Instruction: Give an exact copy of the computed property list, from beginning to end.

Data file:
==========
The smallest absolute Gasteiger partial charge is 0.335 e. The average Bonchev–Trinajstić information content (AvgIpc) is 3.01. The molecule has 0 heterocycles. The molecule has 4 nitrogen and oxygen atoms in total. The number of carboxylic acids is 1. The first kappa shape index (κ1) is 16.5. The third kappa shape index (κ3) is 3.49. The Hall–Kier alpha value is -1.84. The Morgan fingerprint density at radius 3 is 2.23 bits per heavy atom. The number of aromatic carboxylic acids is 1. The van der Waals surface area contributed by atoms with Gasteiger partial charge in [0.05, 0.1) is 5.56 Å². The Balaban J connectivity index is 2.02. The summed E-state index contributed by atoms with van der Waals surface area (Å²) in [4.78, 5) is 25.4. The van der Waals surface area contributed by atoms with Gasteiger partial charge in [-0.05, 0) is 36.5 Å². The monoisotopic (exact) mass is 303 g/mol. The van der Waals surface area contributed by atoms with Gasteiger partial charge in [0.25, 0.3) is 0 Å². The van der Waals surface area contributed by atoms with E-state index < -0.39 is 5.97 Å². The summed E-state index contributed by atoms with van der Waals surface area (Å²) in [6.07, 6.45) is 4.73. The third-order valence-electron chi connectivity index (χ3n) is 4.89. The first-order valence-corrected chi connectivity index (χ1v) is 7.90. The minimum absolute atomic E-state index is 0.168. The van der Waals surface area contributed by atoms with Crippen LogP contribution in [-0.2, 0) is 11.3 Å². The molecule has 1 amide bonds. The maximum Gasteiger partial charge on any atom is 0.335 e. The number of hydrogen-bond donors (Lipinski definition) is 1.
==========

The smallest absolute Gasteiger partial charge is 0.335 e. The average Bonchev–Trinajstić information content (AvgIpc) is 3.01. The molecule has 0 heterocycles. The molecule has 4 nitrogen and oxygen atoms in total. The number of carboxylic acids is 1. The first kappa shape index (κ1) is 16.5. The third kappa shape index (κ3) is 3.49. The Hall–Kier alpha value is -1.84. The Morgan fingerprint density at radius 3 is 2.23 bits per heavy atom. The number of aromatic carboxylic acids is 1. The van der Waals surface area contributed by atoms with Gasteiger partial charge in [0.05, 0.1) is 5.56 Å². The Balaban J connectivity index is 2.02. The summed E-state index contributed by atoms with van der Waals surface area (Å²) in [4.78, 5) is 25.4. The van der Waals surface area contributed by atoms with Gasteiger partial charge in [-0.05, 0) is 36.5 Å². The monoisotopic (exact) mass is 303 g/mol. The van der Waals surface area contributed by atoms with Gasteiger partial charge in [0.25, 0.3) is 0 Å². The van der Waals surface area contributed by atoms with E-state index < -0.39 is 5.97 Å². The summed E-state index contributed by atoms with van der Waals surface area (Å²) in [6.07, 6.45) is 4.73. The third-order valence-electron chi connectivity index (χ3n) is 4.89. The first-order valence-corrected chi connectivity index (χ1v) is 7.90. The minimum absolute atomic E-state index is 0.168. The van der Waals surface area contributed by atoms with Crippen LogP contribution in [-0.2, 0) is 11.3 Å². The molecule has 1 amide bonds. The maximum Gasteiger partial charge on any atom is 0.335 e. The number of hydrogen-bond donors (Lipinski definition) is 1.